For the small businesses that are based in Lower Manhattan in the vicinity of the World Trade Center site, and for the families that also live there, there is no end in sight. The ongoing reconstruction of the site, the round-the-clock noise and disruptions and concerns about environmental hazards (coupled with an extraordinary process for the demolition of 130 Liberty Street, the office building opposite the WTC) should have ended years ago. The endless and inexplicable delays prolong emotional trauma that should be healed and needlessly disrupt lives. It is an abuse of the residents and small businesses and an abuse of the American taxpayers who are underwriting this farce. Today there was another unwelcome but not, given the history, unexpected, development.

The Associated Press cites anonymous sources within the Port Authority of New York and New Jersey, the government agency which owns the World Trade Center site, that construction of two of the three towers planned for the site may be delayed for more decades, possibly until the year  2030. The delay is attributed, in part, to conditions in the real estate market. Of course, these market conditions would not be pertinent had the reconstruction proceeded in a more efficient manner: the site would should have been redeveloped years before the collapse of the credit markets at the end of 2008.

The other sad irony, that was not cited in the AP report, is that the various subsidies offered to real estate developers, such as Liberty Bonds on a tax-advantaged basis, probably undermined market forces in a way from which Lower Manhattan is unlikely to recover. The various corporate welfare programs incented developers to flip from commercial to residential properties. I am not a big believer in “if you build it, they will come”. Rather, I would see an entrepreneurial opportunity in response to market demand. If you think that there is a demand to live in the financial district, go there and try to buy a newspaper on the weekend or find a decent restaurant that is open late at night. In any event, the developers responded in a rational way by taking the incentives. Many small businesses, such as my own, that were successful were displaced to make way for these grand scheme projects, that now sit vacant.

Large downtown employers in the financial district (such as Lehman Brothers and Merrill Lynch) no longer exist and others (AIG) are in trouble. With fewer jobs available in the financial district, and no other reason to live there unless you are an investment banker who works 100 hours a week in that neighborhood, there is little demand to buy apartments. There is such too much uncertainty about employment in that community and mortgage financing is harder to access. I made the decision to move out of our Wall Street office with very little enthusiasm. I miss that community. But now I am glad I did. The photograph, by the way, is one I took of a more enduring symbol of New York. I snapped a picture of the Brooklyn Bridge illuminated at night from my seat in a taxi cab as we were driving down the FDR. I find it to be a more optimistic picture than that of Wall Street now, with its chain retailers, it has lost its character.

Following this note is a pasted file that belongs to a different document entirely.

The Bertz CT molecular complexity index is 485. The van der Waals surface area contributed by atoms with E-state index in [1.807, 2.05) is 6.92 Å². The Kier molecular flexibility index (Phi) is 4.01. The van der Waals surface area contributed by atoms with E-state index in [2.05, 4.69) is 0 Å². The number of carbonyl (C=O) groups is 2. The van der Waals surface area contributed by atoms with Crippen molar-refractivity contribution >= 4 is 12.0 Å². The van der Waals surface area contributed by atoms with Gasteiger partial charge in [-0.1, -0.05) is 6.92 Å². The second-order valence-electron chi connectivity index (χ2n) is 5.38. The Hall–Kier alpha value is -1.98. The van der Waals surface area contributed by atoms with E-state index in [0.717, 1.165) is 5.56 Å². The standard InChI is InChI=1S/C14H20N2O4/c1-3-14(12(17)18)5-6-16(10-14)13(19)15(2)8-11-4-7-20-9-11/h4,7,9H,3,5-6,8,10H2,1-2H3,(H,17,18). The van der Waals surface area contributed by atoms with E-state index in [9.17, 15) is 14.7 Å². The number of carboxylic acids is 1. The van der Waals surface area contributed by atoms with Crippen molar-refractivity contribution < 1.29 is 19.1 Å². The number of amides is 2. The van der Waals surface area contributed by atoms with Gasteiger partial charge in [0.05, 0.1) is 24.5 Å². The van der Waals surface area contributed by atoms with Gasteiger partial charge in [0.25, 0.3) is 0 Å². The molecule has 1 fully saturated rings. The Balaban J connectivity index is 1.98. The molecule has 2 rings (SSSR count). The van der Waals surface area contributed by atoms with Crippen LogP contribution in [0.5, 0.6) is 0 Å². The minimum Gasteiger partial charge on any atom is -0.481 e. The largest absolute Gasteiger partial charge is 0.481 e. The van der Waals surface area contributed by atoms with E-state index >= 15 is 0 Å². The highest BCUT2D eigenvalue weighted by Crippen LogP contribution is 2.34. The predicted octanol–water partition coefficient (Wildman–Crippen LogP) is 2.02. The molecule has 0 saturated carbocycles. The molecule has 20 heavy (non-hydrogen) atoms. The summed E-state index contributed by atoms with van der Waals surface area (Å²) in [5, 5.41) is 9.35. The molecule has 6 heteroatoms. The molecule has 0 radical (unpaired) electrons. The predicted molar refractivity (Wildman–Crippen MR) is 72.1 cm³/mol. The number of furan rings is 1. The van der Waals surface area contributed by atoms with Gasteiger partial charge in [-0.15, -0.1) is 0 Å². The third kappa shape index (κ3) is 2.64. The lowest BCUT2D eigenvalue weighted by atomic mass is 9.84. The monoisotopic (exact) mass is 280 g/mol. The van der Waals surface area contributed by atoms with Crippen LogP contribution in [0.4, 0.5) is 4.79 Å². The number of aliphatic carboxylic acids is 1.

Clouds on the Horizon

Wednesday, March 11th, 2009
Clouds on the Horizon

Clouds on the Horizon

Crain’s New York Business reports that Lower Manhattan is “on the edge”, citing the following grim statistics:

  • 48,000 fewer workers downtown than before Sept. 11
  • 2.7 million fewer tourists downtown than before Sept. 11
  • 13% of downtown real estate is occupied by AIG, Merrill Lynch and Goldman Sachs
  • 12 million square feet expected to come on the market, excluding financial services consolidation
  • 57,000 residents in lower Manhattan
  • 1/3 of all downtown jobs are tied to financial services, insurance and real estate

The Lower Manhattan community has not fully recovered from the losses caused by the events of September 11 and now faces a much greater threat from the collapse of the financial sector, the leading employer in New York City. Local restaurants report that business is down as much as 40% as compared with this time last year and other small businesses that serve the financial sector, such as car services, law firms, accounting firms, print shops, etc., report comparable declines. Given the lack of diversification of the economy, the mood in the community is grim. The consequences to our local economy here in New York are not likely appreciated elsewhere across the United States, given the entirely appropriate focus on the consequences of the credit crisis for all of us. But for many of us here, the financial crisis is a small business disaster. What has not yet been reported, and I hope will attract the attention of journalists, is that many of the same institutions currently receiving bailouts in the form of TARP funds also received federal government aid in the aftermath of 9-11 – aid which was championed for the benefit of firefighters and emergency rescue workers with urgent medical needs, small businesses and other less powerful constituencies.

Welcome To My Blog, Pertinent Perils!

Friday, September 5th, 2008
Blogging on the run

Blogging on the run